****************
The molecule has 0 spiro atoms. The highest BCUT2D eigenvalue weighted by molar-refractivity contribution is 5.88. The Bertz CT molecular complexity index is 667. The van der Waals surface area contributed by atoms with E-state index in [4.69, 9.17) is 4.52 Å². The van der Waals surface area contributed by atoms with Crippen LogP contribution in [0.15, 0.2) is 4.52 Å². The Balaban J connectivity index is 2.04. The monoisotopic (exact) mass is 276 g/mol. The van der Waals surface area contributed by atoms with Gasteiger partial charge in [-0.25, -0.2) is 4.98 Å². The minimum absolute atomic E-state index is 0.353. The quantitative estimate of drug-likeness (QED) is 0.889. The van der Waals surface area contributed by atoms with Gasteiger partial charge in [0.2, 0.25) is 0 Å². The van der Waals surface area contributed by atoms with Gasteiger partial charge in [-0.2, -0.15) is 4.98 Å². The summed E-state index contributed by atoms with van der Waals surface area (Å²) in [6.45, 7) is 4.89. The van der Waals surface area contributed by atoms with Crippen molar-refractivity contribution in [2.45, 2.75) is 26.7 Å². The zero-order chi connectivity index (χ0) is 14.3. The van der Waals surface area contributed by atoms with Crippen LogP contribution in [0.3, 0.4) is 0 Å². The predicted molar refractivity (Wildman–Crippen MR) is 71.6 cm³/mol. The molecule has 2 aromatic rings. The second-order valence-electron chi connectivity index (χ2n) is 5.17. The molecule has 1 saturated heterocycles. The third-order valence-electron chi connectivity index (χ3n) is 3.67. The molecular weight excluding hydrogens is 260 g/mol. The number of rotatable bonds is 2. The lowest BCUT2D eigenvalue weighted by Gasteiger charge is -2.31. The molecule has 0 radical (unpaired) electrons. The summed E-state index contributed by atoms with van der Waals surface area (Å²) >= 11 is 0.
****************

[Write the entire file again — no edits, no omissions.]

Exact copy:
The molecule has 0 spiro atoms. The highest BCUT2D eigenvalue weighted by molar-refractivity contribution is 5.88. The Bertz CT molecular complexity index is 667. The van der Waals surface area contributed by atoms with E-state index in [4.69, 9.17) is 4.52 Å². The van der Waals surface area contributed by atoms with Crippen LogP contribution in [0.15, 0.2) is 4.52 Å². The Balaban J connectivity index is 2.04. The monoisotopic (exact) mass is 276 g/mol. The van der Waals surface area contributed by atoms with Gasteiger partial charge in [-0.25, -0.2) is 4.98 Å². The minimum absolute atomic E-state index is 0.353. The quantitative estimate of drug-likeness (QED) is 0.889. The van der Waals surface area contributed by atoms with Gasteiger partial charge in [0.2, 0.25) is 0 Å². The van der Waals surface area contributed by atoms with Gasteiger partial charge in [-0.2, -0.15) is 4.98 Å². The summed E-state index contributed by atoms with van der Waals surface area (Å²) in [6.45, 7) is 4.89. The van der Waals surface area contributed by atoms with Crippen molar-refractivity contribution in [2.45, 2.75) is 26.7 Å². The zero-order chi connectivity index (χ0) is 14.3. The van der Waals surface area contributed by atoms with Crippen LogP contribution in [0.3, 0.4) is 0 Å². The predicted molar refractivity (Wildman–Crippen MR) is 71.6 cm³/mol. The molecule has 2 aromatic rings. The second-order valence-electron chi connectivity index (χ2n) is 5.17. The molecule has 1 saturated heterocycles. The third-order valence-electron chi connectivity index (χ3n) is 3.67. The molecular weight excluding hydrogens is 260 g/mol. The number of rotatable bonds is 2. The lowest BCUT2D eigenvalue weighted by Gasteiger charge is -2.31. The molecule has 0 radical (unpaired) electrons. The summed E-state index contributed by atoms with van der Waals surface area (Å²) >= 11 is 0.